“Airbnb for dogs” sounds like a punchline at some Silicon Valley standup comedy night. But DogVacay co-founder and CEO Aaron Hirschhorn will tell you his startup is no joke.
The dog-sitting service has now hosted 500,000 dog overnights over the past 15 months. It’s available in 3,000 cities across U.S. and Canada. And some of its most active hosts are making a good living, upwards of $75,000 per year.
“When I was talking to investors, they said ‘Aw, cute,'” Hirschhorn recalled over tacos in San Francisco last week. Over time, he’s realized his startup isn’t exactly Airbnb for dogs, after all.
“People characterize us as a marketplace, but I think we’re a service business,” Hirschhorn said. “It’s a real mainstream thing now. We’re taking a distributed group and professionalizing them.” (So maybe it’s actually like Uber for dogs? UrbanSitter for dogs?)
Of 100,000 people who have applied to be dog hosts, DogVacay picked 15,000 so far. There’s no professional certification for dog sitting, so it’s kind of like sourcing a guardian of “precious cargo,” Hirschhorn said.
The company, which has $22 million in venture funding, provides hosts with extensive insurance coverage (but not for personal property or injuries to the pet sitter), scheduling online or through an iPhone app, and prompts them to send customers photos and videos of their dogs. Sitters set their own prices; the average is $28 per night. DogVacay takes a 15 percent cut.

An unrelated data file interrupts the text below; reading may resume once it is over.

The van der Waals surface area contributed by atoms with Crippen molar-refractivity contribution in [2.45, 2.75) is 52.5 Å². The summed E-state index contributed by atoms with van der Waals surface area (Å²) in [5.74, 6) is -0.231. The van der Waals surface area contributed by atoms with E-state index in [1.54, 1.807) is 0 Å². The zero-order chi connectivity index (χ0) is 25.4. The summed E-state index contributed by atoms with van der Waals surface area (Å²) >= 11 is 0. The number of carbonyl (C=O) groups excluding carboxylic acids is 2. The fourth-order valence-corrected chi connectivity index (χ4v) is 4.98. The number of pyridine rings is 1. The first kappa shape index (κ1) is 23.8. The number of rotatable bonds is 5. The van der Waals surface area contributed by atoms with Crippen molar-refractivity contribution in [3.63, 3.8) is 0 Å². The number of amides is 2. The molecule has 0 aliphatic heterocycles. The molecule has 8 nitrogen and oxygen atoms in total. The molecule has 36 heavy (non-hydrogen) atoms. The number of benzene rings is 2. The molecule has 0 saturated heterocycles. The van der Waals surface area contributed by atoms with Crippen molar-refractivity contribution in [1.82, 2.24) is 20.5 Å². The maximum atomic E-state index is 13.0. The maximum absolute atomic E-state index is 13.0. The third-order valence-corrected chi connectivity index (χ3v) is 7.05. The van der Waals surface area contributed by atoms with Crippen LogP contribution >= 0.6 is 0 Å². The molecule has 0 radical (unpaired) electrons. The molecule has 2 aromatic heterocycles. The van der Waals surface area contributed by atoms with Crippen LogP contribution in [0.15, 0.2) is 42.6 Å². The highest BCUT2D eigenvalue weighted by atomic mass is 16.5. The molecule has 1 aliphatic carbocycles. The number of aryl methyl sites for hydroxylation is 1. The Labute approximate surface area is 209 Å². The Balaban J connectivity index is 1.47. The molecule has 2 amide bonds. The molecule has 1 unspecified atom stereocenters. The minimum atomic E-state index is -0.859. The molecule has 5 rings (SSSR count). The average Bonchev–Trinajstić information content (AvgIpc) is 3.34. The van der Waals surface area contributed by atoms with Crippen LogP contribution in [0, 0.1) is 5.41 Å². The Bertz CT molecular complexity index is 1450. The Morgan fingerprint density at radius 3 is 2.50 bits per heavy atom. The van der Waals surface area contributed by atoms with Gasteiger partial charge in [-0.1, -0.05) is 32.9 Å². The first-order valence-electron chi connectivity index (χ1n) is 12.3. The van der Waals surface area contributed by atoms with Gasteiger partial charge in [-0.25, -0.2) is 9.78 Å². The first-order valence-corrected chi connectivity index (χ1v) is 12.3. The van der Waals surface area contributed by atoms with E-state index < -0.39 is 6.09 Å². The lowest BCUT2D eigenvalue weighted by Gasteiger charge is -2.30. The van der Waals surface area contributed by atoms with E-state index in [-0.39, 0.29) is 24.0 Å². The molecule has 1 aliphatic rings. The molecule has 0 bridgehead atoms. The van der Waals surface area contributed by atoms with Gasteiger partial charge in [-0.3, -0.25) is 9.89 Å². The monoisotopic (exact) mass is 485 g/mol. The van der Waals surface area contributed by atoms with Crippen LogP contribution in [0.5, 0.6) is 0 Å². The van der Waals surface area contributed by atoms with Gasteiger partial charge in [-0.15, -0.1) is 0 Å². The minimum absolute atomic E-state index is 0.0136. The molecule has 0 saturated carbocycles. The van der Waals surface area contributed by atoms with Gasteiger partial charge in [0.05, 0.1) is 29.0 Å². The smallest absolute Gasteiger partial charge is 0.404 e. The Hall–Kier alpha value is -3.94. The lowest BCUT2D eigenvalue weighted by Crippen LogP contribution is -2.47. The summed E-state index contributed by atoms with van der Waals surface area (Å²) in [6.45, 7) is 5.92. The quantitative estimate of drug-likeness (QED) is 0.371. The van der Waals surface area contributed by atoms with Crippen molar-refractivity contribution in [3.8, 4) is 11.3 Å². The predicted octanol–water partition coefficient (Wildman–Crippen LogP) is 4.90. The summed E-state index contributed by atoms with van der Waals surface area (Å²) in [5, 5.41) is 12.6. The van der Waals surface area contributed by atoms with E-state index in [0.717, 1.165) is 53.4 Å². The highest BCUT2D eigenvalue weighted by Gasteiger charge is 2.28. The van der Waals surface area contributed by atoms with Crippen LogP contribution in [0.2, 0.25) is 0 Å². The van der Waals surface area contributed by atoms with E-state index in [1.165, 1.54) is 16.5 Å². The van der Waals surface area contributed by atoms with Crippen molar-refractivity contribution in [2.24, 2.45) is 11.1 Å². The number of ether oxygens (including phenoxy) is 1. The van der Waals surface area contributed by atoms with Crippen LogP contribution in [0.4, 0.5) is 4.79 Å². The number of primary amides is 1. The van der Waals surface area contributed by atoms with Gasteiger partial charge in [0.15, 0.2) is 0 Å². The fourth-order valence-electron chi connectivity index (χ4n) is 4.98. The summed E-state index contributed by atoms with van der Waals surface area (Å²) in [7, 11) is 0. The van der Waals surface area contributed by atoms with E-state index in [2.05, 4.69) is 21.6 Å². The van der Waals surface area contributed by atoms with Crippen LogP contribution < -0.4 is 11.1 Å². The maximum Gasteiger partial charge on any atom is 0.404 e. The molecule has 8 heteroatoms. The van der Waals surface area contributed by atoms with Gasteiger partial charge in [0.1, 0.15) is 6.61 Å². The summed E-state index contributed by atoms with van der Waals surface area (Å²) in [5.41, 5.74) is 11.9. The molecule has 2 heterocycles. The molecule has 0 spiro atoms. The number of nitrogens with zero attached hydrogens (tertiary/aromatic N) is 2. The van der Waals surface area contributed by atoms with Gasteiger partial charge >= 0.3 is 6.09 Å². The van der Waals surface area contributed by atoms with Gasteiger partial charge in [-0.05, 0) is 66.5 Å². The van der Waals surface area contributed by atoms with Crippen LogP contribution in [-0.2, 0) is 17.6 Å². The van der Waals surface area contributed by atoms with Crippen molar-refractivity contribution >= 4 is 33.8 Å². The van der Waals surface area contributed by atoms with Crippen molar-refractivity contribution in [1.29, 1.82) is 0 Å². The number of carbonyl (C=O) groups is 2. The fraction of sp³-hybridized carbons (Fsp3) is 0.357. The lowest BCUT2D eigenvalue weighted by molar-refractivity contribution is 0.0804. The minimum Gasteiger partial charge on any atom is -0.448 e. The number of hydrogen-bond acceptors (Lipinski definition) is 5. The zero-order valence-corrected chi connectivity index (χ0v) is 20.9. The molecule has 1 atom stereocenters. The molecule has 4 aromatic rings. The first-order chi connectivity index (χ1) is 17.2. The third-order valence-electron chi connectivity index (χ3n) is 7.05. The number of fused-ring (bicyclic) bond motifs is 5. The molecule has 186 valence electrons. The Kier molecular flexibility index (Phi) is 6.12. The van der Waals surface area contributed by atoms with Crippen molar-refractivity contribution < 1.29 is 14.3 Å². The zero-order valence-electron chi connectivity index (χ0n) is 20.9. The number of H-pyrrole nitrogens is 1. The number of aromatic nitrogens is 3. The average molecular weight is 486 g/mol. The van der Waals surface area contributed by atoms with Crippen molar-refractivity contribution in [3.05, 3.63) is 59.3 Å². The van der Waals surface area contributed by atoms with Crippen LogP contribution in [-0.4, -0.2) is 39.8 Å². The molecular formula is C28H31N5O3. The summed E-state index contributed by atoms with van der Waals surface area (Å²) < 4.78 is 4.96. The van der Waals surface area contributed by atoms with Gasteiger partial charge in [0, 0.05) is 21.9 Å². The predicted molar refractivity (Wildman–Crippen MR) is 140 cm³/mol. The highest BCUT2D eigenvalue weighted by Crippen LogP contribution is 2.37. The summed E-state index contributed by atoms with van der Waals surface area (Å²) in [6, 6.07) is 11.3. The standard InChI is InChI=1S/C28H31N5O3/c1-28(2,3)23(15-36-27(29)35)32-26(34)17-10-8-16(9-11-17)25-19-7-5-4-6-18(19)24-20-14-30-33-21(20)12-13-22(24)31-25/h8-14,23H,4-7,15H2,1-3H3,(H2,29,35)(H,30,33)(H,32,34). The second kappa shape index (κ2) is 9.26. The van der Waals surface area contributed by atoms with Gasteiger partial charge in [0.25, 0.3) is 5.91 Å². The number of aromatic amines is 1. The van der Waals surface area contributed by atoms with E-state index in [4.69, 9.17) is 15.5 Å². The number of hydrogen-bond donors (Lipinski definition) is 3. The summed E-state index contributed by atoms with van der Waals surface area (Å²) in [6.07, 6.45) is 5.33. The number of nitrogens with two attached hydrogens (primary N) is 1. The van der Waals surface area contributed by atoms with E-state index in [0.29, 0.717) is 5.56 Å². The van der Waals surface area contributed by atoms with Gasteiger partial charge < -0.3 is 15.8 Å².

Hirschhorn promises his concierge service will find the right sitter. He dismissed my claims that my own dog is crazy, saying “All dogs are special.” Of the 57 people who work for DogVacay, 30 are in customer service.
About 25 percent of first-time customers sign up within 24 hours of when they need care. One of the bigger challenges is keeping happy customer-host pairs on the DogVacay platform, Hirschhorn said, given they get to know each other more intimately than they know the company.
Of course, what would a trendy startup be without other people doing exactly the same thing? In DogVacay’s case, the competition is Rover.com, which has raised $25 million in venture funding. Hirschhorn dismissed Rover as considerably smaller by volume of stays.
Also, he mentioned, DogVacay users don’t have to be dogs; the service has found care for chickens, hedgehogs and ferrets.
This article originally appeared on Recode.net.